My Ocean Life uses the freemium business model that is popular and successful amongst social media businesses. Seafarers and crew welfare charities can join the site for free, whilst revenue is generated by advertising, training offerings and a marketplace that will provide images and videos of shipping. “There are so many seafarers welfare charities, each offering something different, so we hope to bring them all together,” Gribbin says of providing the industry and its crew members with a single platform to find the welfare information and help they need. With the industry facing a serious skills shortage, My Ocean Life also provides a recruitment network where agents and ship operators will be able to advertise for the crew members they require.
Gribbin has used the WordPress open source content management technology to build my Ocean Life, and the site is hosted on Amazon AWS to ensure it has scale and flexibility to grow. WordPress can pose challenges in terms of support for the vast library of plug-ins available. Gribbin hired an AWS Expert and a WordPress specialist developer via Upwork, the freelance recruitment platform. “The biggest challenge we had was that the different plug-ins can conflict with one another, and our developer was invaluable at making sure this didn’t happen,” she says.
With the site live, in 2022 My Ocean Life has begun an ambassador programme, which has seen industry leaders such as Dr. Binay Singh becoming the Ambassador for Seafarers Welfare. Dr Singh has written a wealth of books both on seafaring and how to be a successful mariner, but also titles addressing business and self-development. Alongside his writing Dr Singh is a motivational speaker. The Odessa, Ukraine based entrepreneur and author is the founder and CEO of Singh Marine Management, a recruitment services provider and the Founder and President of the Federation of Global Maritime Community. Captain Nishant Kumar has also joined the ambassador programme to focus on seafarers’ wellbeing, recognition, recruitment and training. As well as captaining major vessels, Captain Kumar has been involved in accident and commercial losses investigations, project management, business development and data and trend analysis.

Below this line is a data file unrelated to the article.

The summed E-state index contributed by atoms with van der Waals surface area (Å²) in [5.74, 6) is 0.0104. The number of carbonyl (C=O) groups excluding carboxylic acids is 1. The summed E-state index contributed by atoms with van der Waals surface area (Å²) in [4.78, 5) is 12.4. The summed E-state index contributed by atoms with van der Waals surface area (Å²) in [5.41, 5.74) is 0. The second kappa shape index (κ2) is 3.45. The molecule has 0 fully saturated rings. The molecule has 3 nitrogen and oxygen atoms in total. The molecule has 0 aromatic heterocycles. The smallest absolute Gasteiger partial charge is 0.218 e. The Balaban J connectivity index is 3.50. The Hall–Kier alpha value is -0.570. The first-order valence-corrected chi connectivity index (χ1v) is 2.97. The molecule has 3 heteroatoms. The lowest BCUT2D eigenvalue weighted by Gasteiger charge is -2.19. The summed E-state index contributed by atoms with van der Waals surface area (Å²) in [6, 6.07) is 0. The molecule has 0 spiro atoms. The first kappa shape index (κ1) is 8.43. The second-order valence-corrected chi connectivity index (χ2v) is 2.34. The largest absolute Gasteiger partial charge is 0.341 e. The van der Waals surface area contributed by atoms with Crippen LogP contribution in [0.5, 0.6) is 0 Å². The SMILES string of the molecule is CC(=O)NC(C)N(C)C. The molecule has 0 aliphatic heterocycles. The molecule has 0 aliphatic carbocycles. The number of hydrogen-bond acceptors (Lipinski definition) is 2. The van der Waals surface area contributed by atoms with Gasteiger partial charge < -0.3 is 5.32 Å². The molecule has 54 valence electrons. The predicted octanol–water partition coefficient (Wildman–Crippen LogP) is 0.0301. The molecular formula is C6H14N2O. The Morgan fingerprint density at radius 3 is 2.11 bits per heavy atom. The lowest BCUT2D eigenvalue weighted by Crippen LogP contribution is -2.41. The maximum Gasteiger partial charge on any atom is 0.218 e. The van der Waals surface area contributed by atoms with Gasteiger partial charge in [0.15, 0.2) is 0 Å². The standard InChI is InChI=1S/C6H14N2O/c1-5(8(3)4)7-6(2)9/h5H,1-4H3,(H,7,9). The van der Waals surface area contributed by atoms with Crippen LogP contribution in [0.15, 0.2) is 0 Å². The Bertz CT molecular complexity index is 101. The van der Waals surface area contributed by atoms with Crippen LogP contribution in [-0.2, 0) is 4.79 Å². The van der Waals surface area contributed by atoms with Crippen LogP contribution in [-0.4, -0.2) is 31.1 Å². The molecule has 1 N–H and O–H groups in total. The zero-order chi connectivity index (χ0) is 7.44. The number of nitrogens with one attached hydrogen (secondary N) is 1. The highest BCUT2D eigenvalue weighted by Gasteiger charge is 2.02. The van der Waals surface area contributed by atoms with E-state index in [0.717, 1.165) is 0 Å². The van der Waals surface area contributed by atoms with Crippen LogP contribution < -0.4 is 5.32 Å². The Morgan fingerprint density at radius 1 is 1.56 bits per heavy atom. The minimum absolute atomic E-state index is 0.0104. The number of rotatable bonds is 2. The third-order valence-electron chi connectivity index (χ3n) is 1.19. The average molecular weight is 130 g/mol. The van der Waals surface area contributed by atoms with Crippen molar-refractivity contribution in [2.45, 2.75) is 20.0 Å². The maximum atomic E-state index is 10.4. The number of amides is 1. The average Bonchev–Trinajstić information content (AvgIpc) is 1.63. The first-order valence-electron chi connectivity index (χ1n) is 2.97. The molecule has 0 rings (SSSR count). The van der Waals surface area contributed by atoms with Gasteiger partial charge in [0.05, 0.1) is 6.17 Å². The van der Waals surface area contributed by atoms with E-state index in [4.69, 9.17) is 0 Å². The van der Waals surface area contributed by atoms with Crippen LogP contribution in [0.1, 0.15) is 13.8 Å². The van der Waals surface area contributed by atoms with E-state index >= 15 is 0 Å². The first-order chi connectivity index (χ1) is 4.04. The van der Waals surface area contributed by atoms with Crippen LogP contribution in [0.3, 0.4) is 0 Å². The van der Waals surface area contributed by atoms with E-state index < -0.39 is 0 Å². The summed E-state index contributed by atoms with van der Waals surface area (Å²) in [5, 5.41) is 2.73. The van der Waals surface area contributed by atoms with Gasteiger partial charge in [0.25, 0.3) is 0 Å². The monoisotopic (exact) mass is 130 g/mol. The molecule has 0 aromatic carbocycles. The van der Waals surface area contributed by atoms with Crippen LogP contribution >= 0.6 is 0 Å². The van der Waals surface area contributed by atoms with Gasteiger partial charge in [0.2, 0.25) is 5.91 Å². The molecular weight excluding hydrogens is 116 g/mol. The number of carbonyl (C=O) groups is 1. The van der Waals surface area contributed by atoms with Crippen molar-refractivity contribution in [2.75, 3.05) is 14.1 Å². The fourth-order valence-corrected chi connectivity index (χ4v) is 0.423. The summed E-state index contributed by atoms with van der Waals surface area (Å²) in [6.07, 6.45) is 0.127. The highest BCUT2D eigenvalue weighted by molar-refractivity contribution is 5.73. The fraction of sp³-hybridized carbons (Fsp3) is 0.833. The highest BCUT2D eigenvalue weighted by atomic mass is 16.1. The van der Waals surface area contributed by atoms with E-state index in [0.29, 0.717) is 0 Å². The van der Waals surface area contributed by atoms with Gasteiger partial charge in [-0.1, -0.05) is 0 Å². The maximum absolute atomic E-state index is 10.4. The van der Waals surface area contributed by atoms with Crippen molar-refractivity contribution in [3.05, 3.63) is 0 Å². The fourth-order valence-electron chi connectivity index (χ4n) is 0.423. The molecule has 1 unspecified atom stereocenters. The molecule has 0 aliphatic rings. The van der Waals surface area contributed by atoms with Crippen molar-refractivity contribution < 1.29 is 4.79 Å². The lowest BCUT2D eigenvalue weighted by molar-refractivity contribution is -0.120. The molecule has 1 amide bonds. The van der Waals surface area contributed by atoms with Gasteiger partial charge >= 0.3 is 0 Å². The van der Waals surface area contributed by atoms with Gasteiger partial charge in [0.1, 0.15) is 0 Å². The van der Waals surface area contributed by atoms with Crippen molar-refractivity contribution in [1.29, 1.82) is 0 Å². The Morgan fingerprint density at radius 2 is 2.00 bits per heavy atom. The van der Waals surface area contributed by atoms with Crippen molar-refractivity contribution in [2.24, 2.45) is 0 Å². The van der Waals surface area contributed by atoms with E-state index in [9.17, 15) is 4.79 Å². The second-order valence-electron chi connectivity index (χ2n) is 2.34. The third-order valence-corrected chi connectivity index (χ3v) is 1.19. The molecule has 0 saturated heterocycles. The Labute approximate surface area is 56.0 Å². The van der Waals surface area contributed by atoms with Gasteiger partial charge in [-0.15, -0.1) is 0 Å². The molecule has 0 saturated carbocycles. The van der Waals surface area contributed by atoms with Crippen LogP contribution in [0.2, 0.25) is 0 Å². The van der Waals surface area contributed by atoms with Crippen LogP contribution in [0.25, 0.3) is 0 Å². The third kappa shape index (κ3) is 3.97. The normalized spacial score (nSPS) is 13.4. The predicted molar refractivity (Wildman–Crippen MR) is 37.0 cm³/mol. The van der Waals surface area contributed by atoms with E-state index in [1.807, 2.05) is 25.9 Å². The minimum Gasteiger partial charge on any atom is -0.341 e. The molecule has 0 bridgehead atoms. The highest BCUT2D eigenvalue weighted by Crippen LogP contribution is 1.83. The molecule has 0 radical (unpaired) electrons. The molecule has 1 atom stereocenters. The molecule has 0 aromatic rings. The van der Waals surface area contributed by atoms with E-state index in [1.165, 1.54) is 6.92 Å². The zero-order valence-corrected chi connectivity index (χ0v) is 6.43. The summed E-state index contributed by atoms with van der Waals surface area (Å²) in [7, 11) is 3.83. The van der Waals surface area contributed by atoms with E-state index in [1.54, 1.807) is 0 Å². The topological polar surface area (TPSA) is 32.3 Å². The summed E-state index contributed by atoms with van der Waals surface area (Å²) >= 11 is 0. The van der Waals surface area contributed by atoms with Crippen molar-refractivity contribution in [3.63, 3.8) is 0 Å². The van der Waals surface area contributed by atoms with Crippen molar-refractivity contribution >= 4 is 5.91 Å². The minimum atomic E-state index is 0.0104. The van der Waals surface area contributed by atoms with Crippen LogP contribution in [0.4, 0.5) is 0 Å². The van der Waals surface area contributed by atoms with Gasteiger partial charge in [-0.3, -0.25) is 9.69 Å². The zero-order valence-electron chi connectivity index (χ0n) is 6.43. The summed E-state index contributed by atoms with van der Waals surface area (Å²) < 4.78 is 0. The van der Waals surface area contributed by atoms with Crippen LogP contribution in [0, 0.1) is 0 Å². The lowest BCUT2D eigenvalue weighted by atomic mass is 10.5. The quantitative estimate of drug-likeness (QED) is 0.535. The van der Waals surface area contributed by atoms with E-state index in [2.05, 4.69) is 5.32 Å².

Gribbin co-founded my Ocean Life in April 2021, following over three years with a major London headquartered international ship management firm where she led the digital transformation of the business.
“The shipping industry has been so amazing to me,” she says. “We decided to create my Ocean Life as a way of giving back to the global seafaring community, providing them with their own platform in which to connect, discover and prosper. For us, this has been a journey of purpose and passion, an opportunity to empower, to support and to give back. We hope seafarers find it as rewarding to use as we have in creating it”
Sailing into a skills shortage and the disruption to productivity this can cause, the shipping industry looks to be in need of a social network that improves the welfare of its seafarers and, at the same time, provides a platform for educating crew members. Like so many sectors, shipping is undergoing significant change in order to reduce its impact on the environment and make better use of technology, my Ocean Life could be the tide that raises all ships.
Copyright © 2022 IDG Communications, Inc.